Debbie Downer. My wife is named Debbie, and as someone with a very upbeat personality, she hates the expression “Debbie Downer.” And yet, the name of the iconic Saturday Night Live character has become a generic term for someone who is always negative. You know the type. You say something like, “Business is really good right now, I like the way the economy is headed and feel bullish on the year we’re going to have.” Then they respond, “Yeah, but we’re already past due for a recession, and even if we don’t have a recession this year there’s probably going to be a war or something.” Does this person come across as happy? Or confident? Maybe they are not a “Debbie Downer,” but rather someone with absolutely no sense of humor. They’re always fun to talk with. You crack a joke or try to say something funny, and they just look at you (or don’t even give you that courtesy) with a long face and match it with a long sigh.
Do this instead: to borrow from Monty Python, “Always Look on the Bright Side of Life.” When you are with others, be upbeat. Be positive. Smile. Smiling goes a long way and is contagious. Confident people like to smile, they like to positively impact others and make them feel good about themselves. Laugh when appropriate (but don’t force a laugh – everyone can see right through it). Talk about the positive things. Compliment those you are with. Make everyone feel good about the conversation – don’t depress the hell out of everyone! When people like you, they are more likely to trust what you have to say, enhancing your credibility.
Shrinking Violet. Shyness does not exude confidence – and can even be detrimental to credibility. And shy people often have poor posture, which sends a non-verbal message loudly and clearly. Their head tilts forward, eyes toward the ground. Their shoulders slouch forward. They may be the most interesting, intelligent person in the world, but they carry the look of someone who has been defeated. Imagine being a client, interviewing a firm for a new job, and the project manager has the appearance of a shrinking violet. What they say certainly has less impact than how they look saying it. There’s a school of thought – that I don’t necessarily believe but nonetheless feel it is important to understand – that when you are speaking, 55% of what you are communicating comes from your body language, 38% is in the tone of your voice, and only 7% is the content – what you are saying. I totally agree that the non-verbal communication and tone play a major role, but I sure hope that more than 7% of the communication relates to the actual words being spoken! Even so, the shy, shrinking violet is not very animated and tends to have a weak voice, creating the impression that they are not very confident.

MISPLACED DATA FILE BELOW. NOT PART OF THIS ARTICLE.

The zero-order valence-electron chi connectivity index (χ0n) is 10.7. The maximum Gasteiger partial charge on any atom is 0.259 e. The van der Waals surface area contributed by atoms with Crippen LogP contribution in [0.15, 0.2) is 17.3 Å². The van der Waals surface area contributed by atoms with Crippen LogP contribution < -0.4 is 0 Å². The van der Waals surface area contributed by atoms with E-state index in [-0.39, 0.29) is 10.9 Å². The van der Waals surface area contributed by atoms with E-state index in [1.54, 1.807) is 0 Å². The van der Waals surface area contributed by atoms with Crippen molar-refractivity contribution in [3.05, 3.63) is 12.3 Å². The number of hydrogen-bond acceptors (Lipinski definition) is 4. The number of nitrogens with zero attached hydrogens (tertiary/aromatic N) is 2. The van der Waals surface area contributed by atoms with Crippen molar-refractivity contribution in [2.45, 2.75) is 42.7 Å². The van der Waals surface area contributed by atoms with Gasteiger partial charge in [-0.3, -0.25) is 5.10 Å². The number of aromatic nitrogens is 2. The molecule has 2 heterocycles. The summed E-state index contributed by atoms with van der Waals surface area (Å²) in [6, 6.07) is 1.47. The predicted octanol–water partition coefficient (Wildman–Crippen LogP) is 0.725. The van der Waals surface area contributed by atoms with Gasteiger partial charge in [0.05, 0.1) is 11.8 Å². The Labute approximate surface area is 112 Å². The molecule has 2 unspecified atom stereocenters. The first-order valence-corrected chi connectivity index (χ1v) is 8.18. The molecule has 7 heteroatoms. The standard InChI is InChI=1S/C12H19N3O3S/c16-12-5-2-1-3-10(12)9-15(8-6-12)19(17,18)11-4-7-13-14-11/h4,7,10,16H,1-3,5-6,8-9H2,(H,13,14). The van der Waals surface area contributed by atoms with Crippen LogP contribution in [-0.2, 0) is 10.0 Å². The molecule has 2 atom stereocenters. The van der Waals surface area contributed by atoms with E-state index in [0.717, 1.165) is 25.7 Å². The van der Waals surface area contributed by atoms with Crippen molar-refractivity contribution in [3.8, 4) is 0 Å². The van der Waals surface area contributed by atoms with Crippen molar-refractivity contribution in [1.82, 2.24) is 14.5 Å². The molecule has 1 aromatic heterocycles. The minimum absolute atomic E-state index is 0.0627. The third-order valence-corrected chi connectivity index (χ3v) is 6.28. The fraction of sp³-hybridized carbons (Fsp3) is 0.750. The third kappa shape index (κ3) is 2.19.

Do this instead: Be an actor! Whether or not you feel comfortable talking with others – one-on-one, in interviews for jobs or projects, or speaking in front of groups from two people to two hundred people, remember that you are playing a role. Force yourself to stand straight, to speak confidentially, to use hand gestures and other body language. It will have a huge impact on how others respond to what you have to say, and build your credibility.
None of this advice is groundbreaking. In fact, your parents very well may have tried to instill this behavior in you during your formative years: “Don’t say ‘um’.” “Look people in the eye.” “Say hello to everyone.” “Shake hands when you introduce yourself.” “Wash your hands after you go to the bathroom.” “Don’t talk about yourself too much.” “Dress up for special occasions like dinners or church or weddings.” “Keep your chin up.” “Smile more.”
Does any of this sound familiar? Perhaps as you read the last paragraph you heard your mom’s voice in your head?
Do you know someone that exudes confidence? A friend, mentor, or co-worker? Pay attention to the way they act, the way they look, and the way they speak. Mirror those behaviors that impress you. Don’t try to copy them, but let those positive attributes be a model for you. If you are competent, and come across as confident, your credibility will be enhanced.
You can’t control much of the world around you, but you can control the way you act, the way you look, and the way you talk. So follow the advice of millions of parents around the world – and most likely your own! – and you can be that person that exudes confidence when you walk in the room. Employers will want to hire you. Clients will want to commission your firm. Partners will want to team with you.
Sometimes, changing the little things you do can have a huge impact.